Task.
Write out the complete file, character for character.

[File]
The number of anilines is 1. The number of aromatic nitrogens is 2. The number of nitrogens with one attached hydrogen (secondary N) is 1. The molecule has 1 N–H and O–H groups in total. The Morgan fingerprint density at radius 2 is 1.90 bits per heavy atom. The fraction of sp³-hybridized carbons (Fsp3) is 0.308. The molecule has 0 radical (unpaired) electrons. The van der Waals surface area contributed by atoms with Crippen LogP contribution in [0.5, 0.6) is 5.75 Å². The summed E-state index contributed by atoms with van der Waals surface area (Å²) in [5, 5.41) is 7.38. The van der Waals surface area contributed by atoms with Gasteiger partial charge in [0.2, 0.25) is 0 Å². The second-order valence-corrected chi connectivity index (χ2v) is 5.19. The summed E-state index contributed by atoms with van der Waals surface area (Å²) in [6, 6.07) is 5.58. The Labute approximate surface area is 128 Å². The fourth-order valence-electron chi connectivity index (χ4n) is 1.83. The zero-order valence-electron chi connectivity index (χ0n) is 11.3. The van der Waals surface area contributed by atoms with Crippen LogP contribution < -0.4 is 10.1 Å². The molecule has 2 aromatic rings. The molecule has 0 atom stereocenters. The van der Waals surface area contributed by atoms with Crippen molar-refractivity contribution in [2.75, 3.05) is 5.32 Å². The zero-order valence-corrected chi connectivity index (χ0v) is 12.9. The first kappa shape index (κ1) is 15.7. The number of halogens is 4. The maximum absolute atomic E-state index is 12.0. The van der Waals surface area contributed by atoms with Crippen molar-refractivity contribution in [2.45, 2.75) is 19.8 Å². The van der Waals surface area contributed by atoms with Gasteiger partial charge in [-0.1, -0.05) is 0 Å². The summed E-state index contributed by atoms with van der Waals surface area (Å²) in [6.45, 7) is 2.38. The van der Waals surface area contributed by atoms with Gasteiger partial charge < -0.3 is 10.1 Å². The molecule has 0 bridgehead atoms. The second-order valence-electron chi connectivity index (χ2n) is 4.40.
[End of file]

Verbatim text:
The number of anilines is 1. The number of aromatic nitrogens is 2. The number of nitrogens with one attached hydrogen (secondary N) is 1. The molecule has 1 N–H and O–H groups in total. The Morgan fingerprint density at radius 2 is 1.90 bits per heavy atom. The fraction of sp³-hybridized carbons (Fsp3) is 0.308. The molecule has 0 radical (unpaired) electrons. The van der Waals surface area contributed by atoms with Crippen LogP contribution in [0.5, 0.6) is 5.75 Å². The summed E-state index contributed by atoms with van der Waals surface area (Å²) in [5, 5.41) is 7.38. The van der Waals surface area contributed by atoms with Gasteiger partial charge in [0.2, 0.25) is 0 Å². The second-order valence-corrected chi connectivity index (χ2v) is 5.19. The summed E-state index contributed by atoms with van der Waals surface area (Å²) in [6, 6.07) is 5.58. The Labute approximate surface area is 128 Å². The fourth-order valence-electron chi connectivity index (χ4n) is 1.83. The zero-order valence-electron chi connectivity index (χ0n) is 11.3. The van der Waals surface area contributed by atoms with Crippen LogP contribution < -0.4 is 10.1 Å². The molecule has 2 aromatic rings. The molecule has 0 atom stereocenters. The van der Waals surface area contributed by atoms with Crippen molar-refractivity contribution in [2.75, 3.05) is 5.32 Å². The zero-order valence-corrected chi connectivity index (χ0v) is 12.9. The first kappa shape index (κ1) is 15.7. The number of halogens is 4. The maximum absolute atomic E-state index is 12.0. The van der Waals surface area contributed by atoms with Crippen molar-refractivity contribution in [2.45, 2.75) is 19.8 Å². The van der Waals surface area contributed by atoms with Gasteiger partial charge in [-0.1, -0.05) is 0 Å². The summed E-state index contributed by atoms with van der Waals surface area (Å²) in [6.45, 7) is 2.38. The van der Waals surface area contributed by atoms with Gasteiger partial charge < -0.3 is 10.1 Å². The molecule has 0 bridgehead atoms. The second-order valence-electron chi connectivity index (χ2n) is 4.40.